I was sitting with a group of teenage girls. We had been discussing the dynamics of sexual violence with a Myths vs Facts activity.
Myth or Fact: men rape out of biological need. [MYTH]
Myth or Fact: most women can get out of being raped if they fight back hard enough. [MYTH]
Myth or Fact: Not all victims of rape are female and not all perpetrators are male. [FACT]
You get the idea.
During a session the week prior, we had talked about consent, abstinence, safe sex and contraception, STDs, and boundaries so the girls did a great job discerning between what was a myth and what was a fact.
So I asked them one more question.
Myth or Fact: if a man rapes a girl who has never had sex before, she is still a virgin.
The room erupted. Everyone had a very animated answer and explanation for why they thought the statement was true or false. A couple of girls rightly argued that, because rape is a forced sexual encounter and entirely unwanted, it cannot take a girl’s virginity.
Then there was the more popular answer:
“Her cherry popped; she’s not a virgin!”
The statement I gave them is a fact, by the way. Virginity is something you give, not something that can be taken. Rape does not change a victim’s worth or sexuality in any way. But first, the anatomy lesson.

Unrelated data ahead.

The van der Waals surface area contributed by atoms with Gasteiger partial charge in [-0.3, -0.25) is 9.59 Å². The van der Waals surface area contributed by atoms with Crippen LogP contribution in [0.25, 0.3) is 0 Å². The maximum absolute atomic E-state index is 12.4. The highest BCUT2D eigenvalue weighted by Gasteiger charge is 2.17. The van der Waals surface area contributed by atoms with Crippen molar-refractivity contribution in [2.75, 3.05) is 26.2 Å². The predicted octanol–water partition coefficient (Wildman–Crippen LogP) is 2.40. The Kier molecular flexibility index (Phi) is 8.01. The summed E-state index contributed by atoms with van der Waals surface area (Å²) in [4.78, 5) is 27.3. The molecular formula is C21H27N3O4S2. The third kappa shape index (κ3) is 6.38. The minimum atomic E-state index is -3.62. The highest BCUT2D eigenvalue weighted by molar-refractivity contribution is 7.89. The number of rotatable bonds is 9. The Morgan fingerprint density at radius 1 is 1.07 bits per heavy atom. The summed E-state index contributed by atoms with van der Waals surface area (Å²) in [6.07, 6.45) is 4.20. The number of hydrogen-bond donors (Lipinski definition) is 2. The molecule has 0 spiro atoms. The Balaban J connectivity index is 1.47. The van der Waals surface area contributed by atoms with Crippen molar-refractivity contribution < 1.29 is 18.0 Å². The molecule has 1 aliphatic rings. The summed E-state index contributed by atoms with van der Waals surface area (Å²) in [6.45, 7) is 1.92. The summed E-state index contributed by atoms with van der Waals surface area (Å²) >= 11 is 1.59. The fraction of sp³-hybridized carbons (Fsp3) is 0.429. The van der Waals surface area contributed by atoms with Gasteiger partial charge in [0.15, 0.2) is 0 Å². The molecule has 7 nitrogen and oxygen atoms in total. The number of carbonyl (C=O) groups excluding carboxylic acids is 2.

My mother told me that, before marrying my dad, her gynecologist had said something along the lines of, “I can tell by looking at your hymen that you’re a virgin”. And she was. So I grew up believing that there was this mysterious thing inside of me, stretched across my vagina like a silicone lid, that one day would break and bleed and then be gone forever, along with my virginity. Virginity and hymen were equivalent. A girl had to bleed on her wedding night to prove her virginity. She had to be in pain. Her hymen had to be intact when she walked down the aisle and a bloody mess later that night.
My purity depended on keeping that mystical hymen 100% intact. And, as I’ve written about before, I genuinely believed that my worth as a woman relied on maintaining my virginity until my wedding night. To lose my hymen, my virginity, too soon was to lose my value as a human being.
I was almost 25 before I learned that everything I knew about the hymen was wrong. Or, to quote my forensic nurse friend, “absolute BS”.
Once I found out that my understanding of the hymen was wrong (although extremely common…so much so that health care professionals misunderstand it), I actually started reading about how my body works. I looked at those scary diagrams that were forbidden in my conservative Christian high school. I talked to my friends, nurses I work closely with, and asked questions. And I learned so much.